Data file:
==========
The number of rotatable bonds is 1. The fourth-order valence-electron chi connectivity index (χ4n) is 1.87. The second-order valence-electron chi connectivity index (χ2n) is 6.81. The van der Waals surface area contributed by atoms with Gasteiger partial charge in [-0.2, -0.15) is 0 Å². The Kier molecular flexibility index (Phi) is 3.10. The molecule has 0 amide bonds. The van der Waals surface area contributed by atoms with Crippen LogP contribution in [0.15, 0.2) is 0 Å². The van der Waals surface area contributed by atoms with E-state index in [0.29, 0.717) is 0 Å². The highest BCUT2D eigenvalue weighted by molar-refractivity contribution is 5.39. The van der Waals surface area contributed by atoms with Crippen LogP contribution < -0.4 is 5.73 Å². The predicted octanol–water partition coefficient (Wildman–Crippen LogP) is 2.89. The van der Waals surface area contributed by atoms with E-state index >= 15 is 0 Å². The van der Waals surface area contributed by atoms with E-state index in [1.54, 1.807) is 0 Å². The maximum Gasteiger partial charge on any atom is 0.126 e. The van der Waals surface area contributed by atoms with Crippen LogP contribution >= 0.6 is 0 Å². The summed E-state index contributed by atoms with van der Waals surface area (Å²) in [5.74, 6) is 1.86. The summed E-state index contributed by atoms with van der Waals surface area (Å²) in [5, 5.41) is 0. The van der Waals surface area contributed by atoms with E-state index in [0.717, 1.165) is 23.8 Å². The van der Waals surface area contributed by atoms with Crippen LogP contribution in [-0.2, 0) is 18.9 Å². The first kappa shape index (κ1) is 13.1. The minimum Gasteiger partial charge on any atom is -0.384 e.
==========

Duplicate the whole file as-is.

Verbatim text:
The number of rotatable bonds is 1. The fourth-order valence-electron chi connectivity index (χ4n) is 1.87. The second-order valence-electron chi connectivity index (χ2n) is 6.81. The van der Waals surface area contributed by atoms with Gasteiger partial charge in [-0.2, -0.15) is 0 Å². The Kier molecular flexibility index (Phi) is 3.10. The molecule has 0 amide bonds. The van der Waals surface area contributed by atoms with Crippen LogP contribution in [0.15, 0.2) is 0 Å². The van der Waals surface area contributed by atoms with E-state index in [0.29, 0.717) is 0 Å². The highest BCUT2D eigenvalue weighted by molar-refractivity contribution is 5.39. The van der Waals surface area contributed by atoms with Crippen LogP contribution < -0.4 is 5.73 Å². The predicted octanol–water partition coefficient (Wildman–Crippen LogP) is 2.89. The van der Waals surface area contributed by atoms with E-state index >= 15 is 0 Å². The van der Waals surface area contributed by atoms with E-state index in [1.54, 1.807) is 0 Å². The maximum Gasteiger partial charge on any atom is 0.126 e. The van der Waals surface area contributed by atoms with Crippen LogP contribution >= 0.6 is 0 Å². The summed E-state index contributed by atoms with van der Waals surface area (Å²) in [5.74, 6) is 1.86. The summed E-state index contributed by atoms with van der Waals surface area (Å²) in [5, 5.41) is 0. The van der Waals surface area contributed by atoms with E-state index in [0.717, 1.165) is 23.8 Å². The van der Waals surface area contributed by atoms with Crippen LogP contribution in [-0.2, 0) is 18.9 Å². The first kappa shape index (κ1) is 13.1. The minimum Gasteiger partial charge on any atom is -0.384 e.